Handing lenders BoI stake 'would let off taxpayers'
TAXPAYERS could avoid pumping any more money into Bank of Ireland by handing a chunk of the bank to its own lenders, according to analysts at US banking giant Morgan Stanley.
Morgan Stanley says BoI could avoid tapping taxpayers for €4.2bn to meet its capital in part, by giving subordinated bondholders a share in the company. As owners, the bondholders would then pump in cash to retain their stake, the US bank said.
Such an offer could reduce the amount of cash the bank needs to raise and at the same time cut its overall debt.
Under what they call "a pragmatic recapitalisation" analysts at the US bank say "no (more) taxpayer money might be needed" to meet the financial regulator's target of raising €4.2bn by the end of July.
The Morgan Stanley plan would see subordinated bonds exchanged for a stake in BoI, instead of for cash. That would raise €2.6bn of capital.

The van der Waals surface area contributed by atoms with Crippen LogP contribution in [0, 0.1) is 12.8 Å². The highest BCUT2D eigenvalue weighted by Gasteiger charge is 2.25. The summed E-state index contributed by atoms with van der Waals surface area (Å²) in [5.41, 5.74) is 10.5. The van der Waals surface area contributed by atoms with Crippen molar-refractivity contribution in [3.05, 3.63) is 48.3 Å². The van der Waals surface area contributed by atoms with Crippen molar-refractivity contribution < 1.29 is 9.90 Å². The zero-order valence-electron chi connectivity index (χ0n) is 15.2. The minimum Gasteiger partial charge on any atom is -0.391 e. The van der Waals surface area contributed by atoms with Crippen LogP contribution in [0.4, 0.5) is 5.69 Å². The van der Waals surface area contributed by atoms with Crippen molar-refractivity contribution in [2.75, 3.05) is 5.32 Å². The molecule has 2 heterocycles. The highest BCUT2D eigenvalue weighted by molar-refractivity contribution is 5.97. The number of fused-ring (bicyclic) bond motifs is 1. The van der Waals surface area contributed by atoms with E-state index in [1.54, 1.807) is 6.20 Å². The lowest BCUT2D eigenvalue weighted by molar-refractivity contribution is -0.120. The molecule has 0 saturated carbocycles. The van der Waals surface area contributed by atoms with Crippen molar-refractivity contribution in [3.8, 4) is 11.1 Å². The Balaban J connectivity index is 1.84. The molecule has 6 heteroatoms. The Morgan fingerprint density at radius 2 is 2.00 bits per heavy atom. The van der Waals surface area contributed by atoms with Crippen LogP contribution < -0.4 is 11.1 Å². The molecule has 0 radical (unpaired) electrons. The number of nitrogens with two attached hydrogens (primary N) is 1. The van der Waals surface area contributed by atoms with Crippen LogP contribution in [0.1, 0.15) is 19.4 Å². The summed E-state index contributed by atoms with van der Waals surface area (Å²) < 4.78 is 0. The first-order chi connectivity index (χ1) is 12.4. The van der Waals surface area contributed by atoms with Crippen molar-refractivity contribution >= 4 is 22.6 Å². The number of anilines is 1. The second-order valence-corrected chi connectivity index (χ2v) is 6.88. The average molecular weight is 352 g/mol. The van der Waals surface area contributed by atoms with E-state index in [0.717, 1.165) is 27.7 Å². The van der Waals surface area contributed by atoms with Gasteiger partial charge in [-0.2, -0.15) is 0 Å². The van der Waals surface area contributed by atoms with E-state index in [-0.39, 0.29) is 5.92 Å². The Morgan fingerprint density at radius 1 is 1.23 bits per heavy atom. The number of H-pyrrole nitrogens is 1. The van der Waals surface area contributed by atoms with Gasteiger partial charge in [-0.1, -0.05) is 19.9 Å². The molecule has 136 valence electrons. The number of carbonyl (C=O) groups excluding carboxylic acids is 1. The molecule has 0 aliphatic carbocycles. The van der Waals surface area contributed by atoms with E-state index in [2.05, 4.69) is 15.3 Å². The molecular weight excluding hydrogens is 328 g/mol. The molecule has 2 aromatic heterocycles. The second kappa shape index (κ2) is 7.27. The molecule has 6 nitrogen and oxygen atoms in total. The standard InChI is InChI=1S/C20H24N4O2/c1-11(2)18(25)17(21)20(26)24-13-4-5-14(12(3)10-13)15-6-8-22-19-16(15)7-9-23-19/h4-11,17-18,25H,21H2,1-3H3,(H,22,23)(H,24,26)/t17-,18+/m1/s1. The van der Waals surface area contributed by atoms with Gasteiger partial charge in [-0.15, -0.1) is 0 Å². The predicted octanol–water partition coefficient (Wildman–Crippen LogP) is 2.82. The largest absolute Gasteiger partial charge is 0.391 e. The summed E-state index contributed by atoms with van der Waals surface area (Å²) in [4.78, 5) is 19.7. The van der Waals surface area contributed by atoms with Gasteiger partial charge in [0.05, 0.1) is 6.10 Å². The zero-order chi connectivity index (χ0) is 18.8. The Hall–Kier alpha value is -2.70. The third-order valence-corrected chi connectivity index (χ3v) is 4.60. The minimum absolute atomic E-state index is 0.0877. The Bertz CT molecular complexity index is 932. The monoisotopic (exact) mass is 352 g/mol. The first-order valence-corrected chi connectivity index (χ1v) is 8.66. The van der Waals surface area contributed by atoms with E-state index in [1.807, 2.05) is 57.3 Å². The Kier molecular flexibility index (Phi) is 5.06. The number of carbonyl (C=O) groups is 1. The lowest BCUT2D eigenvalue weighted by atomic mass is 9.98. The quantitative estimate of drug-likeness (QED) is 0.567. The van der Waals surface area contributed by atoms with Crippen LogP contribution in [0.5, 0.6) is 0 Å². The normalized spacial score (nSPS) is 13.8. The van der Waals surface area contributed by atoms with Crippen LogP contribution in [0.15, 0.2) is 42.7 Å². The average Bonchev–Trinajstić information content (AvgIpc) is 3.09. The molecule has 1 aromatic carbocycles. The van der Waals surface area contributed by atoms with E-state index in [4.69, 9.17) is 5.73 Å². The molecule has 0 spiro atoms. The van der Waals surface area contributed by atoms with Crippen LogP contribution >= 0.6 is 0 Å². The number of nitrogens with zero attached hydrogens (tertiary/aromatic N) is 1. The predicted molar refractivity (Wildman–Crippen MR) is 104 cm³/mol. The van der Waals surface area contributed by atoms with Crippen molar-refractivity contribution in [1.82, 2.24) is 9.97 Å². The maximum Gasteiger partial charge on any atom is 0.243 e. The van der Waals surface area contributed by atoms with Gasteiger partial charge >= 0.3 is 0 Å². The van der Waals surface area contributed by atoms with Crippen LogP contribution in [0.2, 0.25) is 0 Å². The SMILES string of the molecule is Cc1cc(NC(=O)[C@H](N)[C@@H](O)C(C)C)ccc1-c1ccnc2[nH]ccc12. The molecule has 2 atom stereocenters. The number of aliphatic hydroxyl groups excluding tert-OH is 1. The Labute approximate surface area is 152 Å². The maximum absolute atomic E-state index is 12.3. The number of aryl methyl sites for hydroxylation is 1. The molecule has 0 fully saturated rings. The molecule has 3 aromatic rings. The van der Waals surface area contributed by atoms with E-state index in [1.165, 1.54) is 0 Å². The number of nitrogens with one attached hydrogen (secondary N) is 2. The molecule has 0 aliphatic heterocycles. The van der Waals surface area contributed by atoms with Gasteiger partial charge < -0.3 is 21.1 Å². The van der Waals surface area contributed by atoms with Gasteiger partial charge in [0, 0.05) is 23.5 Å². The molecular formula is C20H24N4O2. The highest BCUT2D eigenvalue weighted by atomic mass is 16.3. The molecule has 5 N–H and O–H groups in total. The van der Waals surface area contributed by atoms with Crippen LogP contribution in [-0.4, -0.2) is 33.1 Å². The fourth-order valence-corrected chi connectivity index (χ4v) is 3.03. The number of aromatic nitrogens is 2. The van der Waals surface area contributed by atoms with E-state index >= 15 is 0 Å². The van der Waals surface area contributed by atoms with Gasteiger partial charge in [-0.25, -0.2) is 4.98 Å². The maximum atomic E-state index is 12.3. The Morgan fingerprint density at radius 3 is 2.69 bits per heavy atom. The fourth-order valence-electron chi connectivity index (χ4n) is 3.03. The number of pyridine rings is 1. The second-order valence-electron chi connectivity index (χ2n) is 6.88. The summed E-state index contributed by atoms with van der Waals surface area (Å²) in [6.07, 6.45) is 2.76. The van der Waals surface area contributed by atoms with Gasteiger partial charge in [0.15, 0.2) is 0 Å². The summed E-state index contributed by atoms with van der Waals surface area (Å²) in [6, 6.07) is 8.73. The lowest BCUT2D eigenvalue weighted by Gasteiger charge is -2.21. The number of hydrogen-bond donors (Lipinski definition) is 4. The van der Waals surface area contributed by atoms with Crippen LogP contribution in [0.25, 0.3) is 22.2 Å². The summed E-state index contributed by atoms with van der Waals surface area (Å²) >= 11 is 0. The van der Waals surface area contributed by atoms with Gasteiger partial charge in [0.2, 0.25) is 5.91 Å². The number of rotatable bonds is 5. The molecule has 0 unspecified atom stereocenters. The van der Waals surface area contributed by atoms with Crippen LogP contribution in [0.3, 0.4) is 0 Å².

Morgan Stanley believes that as owners of a substantial stake in BoI the bondholders would then provide at least 50pc of the remaining €1.6bn the bank needs to stay out of state control.
Morgan Stanley's analysts believe subordinated bondholders would accept shares on a voluntary basis, if the offer was made on market terms. It believes the bondholder group has access to enough cash to be able to reinvest to protect their stake.
Current BoI shareholders would see their stake diluted under such a scheme, and further reduced, if they were unwilling to invest fresh cash to help fund the recapitalistion. The scheme would save money and ensure bond holders share the cost of the bank recapitalisation.
"Debt-for-equity swaps, where lenders are subordinated and assume greater risk of loss, are consistent with burden-sharing and have significant advantages over more Draconian alternatives," according to the research.
Morgan Stanley thinks BoI's current shareholders are less likely to have the funds, or appetite, to participate in a recapitalisation. Morgan Stanley says BoI can meet its capital in part by offering to give subordinated bondholders a share in the company and allowing them to participate in a share sale.
Such an offer could reduce the amount of cash the bank has to raise while at the same time cutting the bank's overall debt.
That's only if what Morgan Stanley call's "appropriate terms can be agreed" however.